20. Organist

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    #20 Organist, Oct 24, 2019
    Last edited: Oct 24, 2019
    Well, I got this thing back together. I think it together right. I needed to put a new suspension unit on it. I ordered the needed unit from Horolovar, and verified it was the right one with the book. So, it's not running yet.

    I thought it was in beat, but maybe not. If I understand correctly, the pendulum needs to turn, and stop at the click, then go the other way and stop when it clicks again. If I make a complete turn, the clock will run for only a few minutes before it stops. I'm thinking it may not be in beat after all. I say this simply because after having it torn completely down, then reassembled complete with new suspension unit, I can't that it would have went together all ready to go. I watched a video, but tomorrow I'll try again using the Horolovar book as a guide.

    This is a new kind of clock to get used to. We'll see how it goes.

     
  21. KurtinSA

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    It seems what you're missing is the over swing. The clock should not "stop" rotating at the click in each direction. The clock should continue to swing past the click in each direction...and the amount of continued swing must be the same as well as be the same amount in each direction. That would be the definition of being in beat. The amount of over swing needs to be "healthy"...I would expect to see another 20-25 degrees of rotation past the click.

    Sounds like the fork is too high on the suspension spring. It takes a lot of power with the fork too high plus the fork tines can bind with large movements to each side. Also be sure you have some gap between the fork tines and the anchor pin...the gap should be on the order of the thickness of a piece of paper.

    Kurt
     
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  22. shutterbug

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    Correct. Lowering the fork will increase the over swing, and at the same time decrease the total swing. You have to have over swing or the clock won't run.
     
  23. Organist

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    OK. I understand about the overswing. After I got it to what I thought was "in beat," I made 1 complete turn to start the clock. For a few min, there's overswing, but you can see it losing power with each turn. If it's that obvious of such a delicate clock, then there's something not right.

    When I got the suspension unit, the tines on the fork were bent inward, making it not possible to put around the pin. I opened it just enough to put it there. So, if I lower the fork it won't have to move as far to allow the escape wheel to move? I was expecting the teeth on the escape wheel to release when the pendulum turned a half turn. It actually goes further than that before releasing a tooth so it's about 3/4 of a turn between clicks.

    I am going out shortly, so I will lower the fork slightly and see what happen. I do have the old fork. When I got this clock, the lower half of the suspension unit was missing, but the top part was still there.

    Thanks!
     
  24. Wayne A

    Wayne A Registered User

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    Thing about the fork and pin is that there is vertical and horizontal movement as the components travel in there arc every beat. So the fork must not squeeze the pin, should have a thousandth or two of clearance or it will stop the clock. Too much clearance is a problem too.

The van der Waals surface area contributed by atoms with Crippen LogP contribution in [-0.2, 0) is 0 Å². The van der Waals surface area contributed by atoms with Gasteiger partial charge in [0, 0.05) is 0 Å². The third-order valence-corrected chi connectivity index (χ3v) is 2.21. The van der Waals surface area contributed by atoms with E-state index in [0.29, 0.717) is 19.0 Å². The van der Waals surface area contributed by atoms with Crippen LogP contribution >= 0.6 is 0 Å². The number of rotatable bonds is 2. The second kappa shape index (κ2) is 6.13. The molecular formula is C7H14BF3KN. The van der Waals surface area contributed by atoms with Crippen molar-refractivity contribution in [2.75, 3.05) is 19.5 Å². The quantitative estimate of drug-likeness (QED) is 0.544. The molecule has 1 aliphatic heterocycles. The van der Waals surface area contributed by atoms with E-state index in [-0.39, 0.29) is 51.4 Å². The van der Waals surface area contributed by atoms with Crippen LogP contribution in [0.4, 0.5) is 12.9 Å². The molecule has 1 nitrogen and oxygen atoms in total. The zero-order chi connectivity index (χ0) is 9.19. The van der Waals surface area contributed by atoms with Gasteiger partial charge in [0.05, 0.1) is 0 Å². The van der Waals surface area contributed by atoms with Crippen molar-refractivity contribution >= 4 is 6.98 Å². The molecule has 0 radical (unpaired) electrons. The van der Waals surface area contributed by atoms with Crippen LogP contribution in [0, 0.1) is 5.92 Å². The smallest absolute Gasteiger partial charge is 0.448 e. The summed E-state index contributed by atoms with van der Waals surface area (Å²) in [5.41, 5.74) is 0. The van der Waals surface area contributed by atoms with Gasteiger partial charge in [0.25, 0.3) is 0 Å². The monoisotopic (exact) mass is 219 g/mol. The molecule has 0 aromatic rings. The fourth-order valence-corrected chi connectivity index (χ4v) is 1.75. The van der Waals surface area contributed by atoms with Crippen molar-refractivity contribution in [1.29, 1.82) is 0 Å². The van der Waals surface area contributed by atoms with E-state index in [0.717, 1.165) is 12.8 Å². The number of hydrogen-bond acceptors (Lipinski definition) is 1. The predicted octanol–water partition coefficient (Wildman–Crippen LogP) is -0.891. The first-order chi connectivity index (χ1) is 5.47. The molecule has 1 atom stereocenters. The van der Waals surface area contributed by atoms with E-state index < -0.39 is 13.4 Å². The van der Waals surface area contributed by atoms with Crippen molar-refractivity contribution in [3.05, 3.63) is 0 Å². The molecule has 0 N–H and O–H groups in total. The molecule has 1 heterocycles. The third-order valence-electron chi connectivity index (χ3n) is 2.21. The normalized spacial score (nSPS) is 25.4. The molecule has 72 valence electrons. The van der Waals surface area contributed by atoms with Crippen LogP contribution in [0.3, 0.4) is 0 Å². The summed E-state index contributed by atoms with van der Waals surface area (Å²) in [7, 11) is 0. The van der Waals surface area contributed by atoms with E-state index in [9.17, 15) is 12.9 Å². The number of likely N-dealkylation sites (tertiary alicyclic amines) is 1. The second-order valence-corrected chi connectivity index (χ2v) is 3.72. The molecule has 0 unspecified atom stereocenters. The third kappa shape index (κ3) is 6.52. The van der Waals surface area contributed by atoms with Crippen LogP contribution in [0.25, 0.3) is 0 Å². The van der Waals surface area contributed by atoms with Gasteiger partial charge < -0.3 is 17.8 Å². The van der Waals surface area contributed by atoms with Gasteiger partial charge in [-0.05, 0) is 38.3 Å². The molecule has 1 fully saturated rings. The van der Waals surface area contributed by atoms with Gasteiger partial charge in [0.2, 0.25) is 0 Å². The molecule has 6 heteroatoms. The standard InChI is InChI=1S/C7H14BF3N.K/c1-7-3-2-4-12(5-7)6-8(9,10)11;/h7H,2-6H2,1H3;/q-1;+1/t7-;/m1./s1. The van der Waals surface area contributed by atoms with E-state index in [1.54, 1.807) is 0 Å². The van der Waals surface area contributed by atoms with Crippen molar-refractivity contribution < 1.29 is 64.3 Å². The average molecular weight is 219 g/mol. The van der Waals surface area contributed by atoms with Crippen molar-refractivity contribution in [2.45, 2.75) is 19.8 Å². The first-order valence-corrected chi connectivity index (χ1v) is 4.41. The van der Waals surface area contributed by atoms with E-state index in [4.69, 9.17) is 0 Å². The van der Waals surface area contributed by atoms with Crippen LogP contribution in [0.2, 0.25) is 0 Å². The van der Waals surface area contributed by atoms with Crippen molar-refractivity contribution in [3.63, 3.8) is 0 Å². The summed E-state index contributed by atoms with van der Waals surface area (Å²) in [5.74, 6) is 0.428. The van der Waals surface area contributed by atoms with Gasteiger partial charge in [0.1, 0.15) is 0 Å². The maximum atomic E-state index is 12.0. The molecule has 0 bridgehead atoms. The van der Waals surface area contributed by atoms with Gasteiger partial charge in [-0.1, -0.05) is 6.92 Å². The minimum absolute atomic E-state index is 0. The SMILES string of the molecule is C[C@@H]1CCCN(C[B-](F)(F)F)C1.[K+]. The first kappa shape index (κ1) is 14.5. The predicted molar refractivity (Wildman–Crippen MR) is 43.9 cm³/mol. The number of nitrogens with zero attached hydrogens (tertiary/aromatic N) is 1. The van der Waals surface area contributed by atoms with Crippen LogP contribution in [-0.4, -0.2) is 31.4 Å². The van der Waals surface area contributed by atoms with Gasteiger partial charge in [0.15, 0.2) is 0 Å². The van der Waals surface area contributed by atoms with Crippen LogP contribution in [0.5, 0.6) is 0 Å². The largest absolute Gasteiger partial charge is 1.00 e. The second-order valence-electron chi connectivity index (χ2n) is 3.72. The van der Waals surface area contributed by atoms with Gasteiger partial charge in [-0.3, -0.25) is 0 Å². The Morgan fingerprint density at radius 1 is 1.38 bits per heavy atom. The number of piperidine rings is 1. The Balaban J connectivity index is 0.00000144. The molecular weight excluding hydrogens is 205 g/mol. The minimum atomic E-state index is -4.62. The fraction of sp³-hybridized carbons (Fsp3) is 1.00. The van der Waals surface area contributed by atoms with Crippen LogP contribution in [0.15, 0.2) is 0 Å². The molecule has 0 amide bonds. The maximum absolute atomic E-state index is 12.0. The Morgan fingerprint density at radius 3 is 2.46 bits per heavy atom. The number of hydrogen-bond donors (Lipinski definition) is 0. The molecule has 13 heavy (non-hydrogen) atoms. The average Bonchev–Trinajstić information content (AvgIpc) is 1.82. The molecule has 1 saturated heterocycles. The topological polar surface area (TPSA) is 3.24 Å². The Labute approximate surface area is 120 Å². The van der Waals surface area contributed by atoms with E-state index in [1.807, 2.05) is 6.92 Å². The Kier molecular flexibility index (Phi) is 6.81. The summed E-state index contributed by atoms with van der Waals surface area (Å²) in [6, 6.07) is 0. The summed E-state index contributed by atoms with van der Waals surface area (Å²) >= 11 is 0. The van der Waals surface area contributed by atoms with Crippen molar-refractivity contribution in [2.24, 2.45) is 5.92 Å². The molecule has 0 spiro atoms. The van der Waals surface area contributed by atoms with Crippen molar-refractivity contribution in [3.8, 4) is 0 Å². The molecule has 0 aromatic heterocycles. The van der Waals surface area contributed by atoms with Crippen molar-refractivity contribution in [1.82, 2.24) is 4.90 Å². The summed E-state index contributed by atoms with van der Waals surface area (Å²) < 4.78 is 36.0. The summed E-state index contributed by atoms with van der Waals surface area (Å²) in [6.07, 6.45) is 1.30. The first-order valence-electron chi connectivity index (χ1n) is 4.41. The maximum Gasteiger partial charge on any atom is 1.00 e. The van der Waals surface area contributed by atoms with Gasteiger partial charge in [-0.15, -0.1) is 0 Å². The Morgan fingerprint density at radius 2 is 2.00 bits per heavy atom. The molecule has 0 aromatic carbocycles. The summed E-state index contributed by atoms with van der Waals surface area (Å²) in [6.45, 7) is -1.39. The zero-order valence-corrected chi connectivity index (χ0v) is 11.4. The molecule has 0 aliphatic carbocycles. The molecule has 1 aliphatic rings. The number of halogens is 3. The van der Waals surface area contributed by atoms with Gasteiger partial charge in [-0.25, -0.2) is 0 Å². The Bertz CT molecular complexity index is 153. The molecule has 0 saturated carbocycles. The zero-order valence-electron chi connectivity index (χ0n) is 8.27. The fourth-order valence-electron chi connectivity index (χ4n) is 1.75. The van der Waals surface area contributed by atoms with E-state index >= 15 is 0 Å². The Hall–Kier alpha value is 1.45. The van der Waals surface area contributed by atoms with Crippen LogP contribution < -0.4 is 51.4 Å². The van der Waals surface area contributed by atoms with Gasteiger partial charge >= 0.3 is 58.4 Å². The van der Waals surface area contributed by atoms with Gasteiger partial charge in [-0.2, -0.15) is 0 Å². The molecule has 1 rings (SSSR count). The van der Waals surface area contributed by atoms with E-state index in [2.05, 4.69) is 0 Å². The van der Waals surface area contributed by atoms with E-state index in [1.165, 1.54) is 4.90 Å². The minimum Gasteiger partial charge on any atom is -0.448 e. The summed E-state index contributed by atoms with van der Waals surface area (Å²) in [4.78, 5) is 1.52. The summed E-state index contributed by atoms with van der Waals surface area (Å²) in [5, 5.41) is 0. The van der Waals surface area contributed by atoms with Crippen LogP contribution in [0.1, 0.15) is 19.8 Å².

25. Organist

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    I had to open the fork tines just a bit more. They were touching. Then I loosend the screw and dropped the fork just a bit. I wonder if I dropped it too much-- when I turn the pendulum the tic tocks happen at about a quarter turn. Still, the pendulum and fork seem to be moving easier. I'm going to copy that little diagram in the Horolovar book and put it under there tomorrow. Even with a marked pendulum, it's hard to keep track of how the thing turns.
     
  26. Wayne A

    Wayne A Registered User

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    Using a degree wheel makes it easier for me to keep an eye on a clock. Here's one I found on the web and just scale it to the size needed when you print one out. I spin to set the zero on counter clockwise rotation, read total on cw rotation.

    Degree wheel  copy.jpg 20190926_161947.jpg
     
  27. KurtinSA

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    I use something like four toothpicks. I drop one toothpick at the end of a rotation for a given ball along the outer edge of the base. Then I watch that same ball and drop a toothpick when it reaches full rotation the other direction. The other two toothpicks are placed at the point where this same ball ticks for each direction. It allows for a good visualization of the state of beat. It's easy enough to determine degrees within say +/- 5 degrees. You know what 90 degrees looks like and 180 degrees...the middle of that is 135 degrees...and so on. Simple enough.

    Kurt
     
  28. shutterbug

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    I just use one or two of the posts as a reference. I can eyeball it pretty close to perfect with no more than that.
     
  29. Organist

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    OK. Here's where it stands now. I put the little protractor cut-out and lined it up as per the Horolaver book. The ticks were coming at different places on the protractor, so I tweaked the top adjustment. I'm not sure it's right yet. The ticks are happening as the mark crosses the lines perpendicular to the "0" mark. I need to take a longer video, but maybe this gives you an idea. The pendulem stops after about 15 min.

     
  30. KurtinSA

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    From what I can tell, it doesn't look like the amount of over swing is the same going each direction. I tried to watch when the minute hand moved and then noted how far the pendulum swung...seems to not be even.